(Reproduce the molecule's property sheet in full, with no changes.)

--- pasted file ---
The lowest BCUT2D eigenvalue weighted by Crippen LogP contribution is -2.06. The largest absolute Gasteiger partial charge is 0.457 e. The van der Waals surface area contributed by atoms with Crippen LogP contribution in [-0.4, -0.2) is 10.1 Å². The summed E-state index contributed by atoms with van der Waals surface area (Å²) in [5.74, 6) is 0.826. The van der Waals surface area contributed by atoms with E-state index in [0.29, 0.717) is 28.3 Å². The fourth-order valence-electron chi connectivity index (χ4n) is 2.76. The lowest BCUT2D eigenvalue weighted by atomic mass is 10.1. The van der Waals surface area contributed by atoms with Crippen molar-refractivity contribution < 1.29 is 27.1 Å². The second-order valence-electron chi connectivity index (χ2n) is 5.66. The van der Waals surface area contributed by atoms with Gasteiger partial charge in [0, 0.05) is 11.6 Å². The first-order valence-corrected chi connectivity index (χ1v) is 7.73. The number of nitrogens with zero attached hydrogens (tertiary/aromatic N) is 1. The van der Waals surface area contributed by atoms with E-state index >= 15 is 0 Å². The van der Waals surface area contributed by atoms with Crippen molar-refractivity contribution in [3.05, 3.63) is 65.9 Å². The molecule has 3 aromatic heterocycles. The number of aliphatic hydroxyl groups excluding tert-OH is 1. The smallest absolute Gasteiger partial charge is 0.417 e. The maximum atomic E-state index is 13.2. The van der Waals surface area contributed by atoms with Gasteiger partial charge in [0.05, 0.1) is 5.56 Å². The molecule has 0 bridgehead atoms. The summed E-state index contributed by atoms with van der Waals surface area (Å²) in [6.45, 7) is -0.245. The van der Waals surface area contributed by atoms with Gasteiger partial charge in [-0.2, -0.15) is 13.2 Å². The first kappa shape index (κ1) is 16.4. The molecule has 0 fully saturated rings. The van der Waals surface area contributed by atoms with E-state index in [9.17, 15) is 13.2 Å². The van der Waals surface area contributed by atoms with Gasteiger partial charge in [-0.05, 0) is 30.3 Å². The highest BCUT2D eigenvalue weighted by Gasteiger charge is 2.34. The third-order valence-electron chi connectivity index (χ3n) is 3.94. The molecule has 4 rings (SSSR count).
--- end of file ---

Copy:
The lowest BCUT2D eigenvalue weighted by Crippen LogP contribution is -2.06. The largest absolute Gasteiger partial charge is 0.457 e. The van der Waals surface area contributed by atoms with Crippen LogP contribution in [-0.4, -0.2) is 10.1 Å². The summed E-state index contributed by atoms with van der Waals surface area (Å²) in [5.74, 6) is 0.826. The van der Waals surface area contributed by atoms with E-state index in [0.29, 0.717) is 28.3 Å². The fourth-order valence-electron chi connectivity index (χ4n) is 2.76. The lowest BCUT2D eigenvalue weighted by atomic mass is 10.1. The van der Waals surface area contributed by atoms with Crippen molar-refractivity contribution < 1.29 is 27.1 Å². The second-order valence-electron chi connectivity index (χ2n) is 5.66. The van der Waals surface area contributed by atoms with Gasteiger partial charge in [0, 0.05) is 11.6 Å². The first-order valence-corrected chi connectivity index (χ1v) is 7.73. The number of nitrogens with zero attached hydrogens (tertiary/aromatic N) is 1. The van der Waals surface area contributed by atoms with E-state index >= 15 is 0 Å². The van der Waals surface area contributed by atoms with Crippen molar-refractivity contribution in [3.05, 3.63) is 65.9 Å². The molecule has 3 aromatic heterocycles. The number of aliphatic hydroxyl groups excluding tert-OH is 1. The smallest absolute Gasteiger partial charge is 0.417 e. The maximum atomic E-state index is 13.2. The van der Waals surface area contributed by atoms with Gasteiger partial charge in [0.05, 0.1) is 5.56 Å². The molecule has 0 bridgehead atoms. The summed E-state index contributed by atoms with van der Waals surface area (Å²) in [6.45, 7) is -0.245. The van der Waals surface area contributed by atoms with Gasteiger partial charge in [-0.2, -0.15) is 13.2 Å². The first kappa shape index (κ1) is 16.4. The molecule has 0 fully saturated rings. The van der Waals surface area contributed by atoms with E-state index in [9.17, 15) is 13.2 Å². The van der Waals surface area contributed by atoms with Gasteiger partial charge in [-0.05, 0) is 30.3 Å². The highest BCUT2D eigenvalue weighted by Gasteiger charge is 2.34. The third-order valence-electron chi connectivity index (χ3n) is 3.94. The molecule has 4 rings (SSSR count).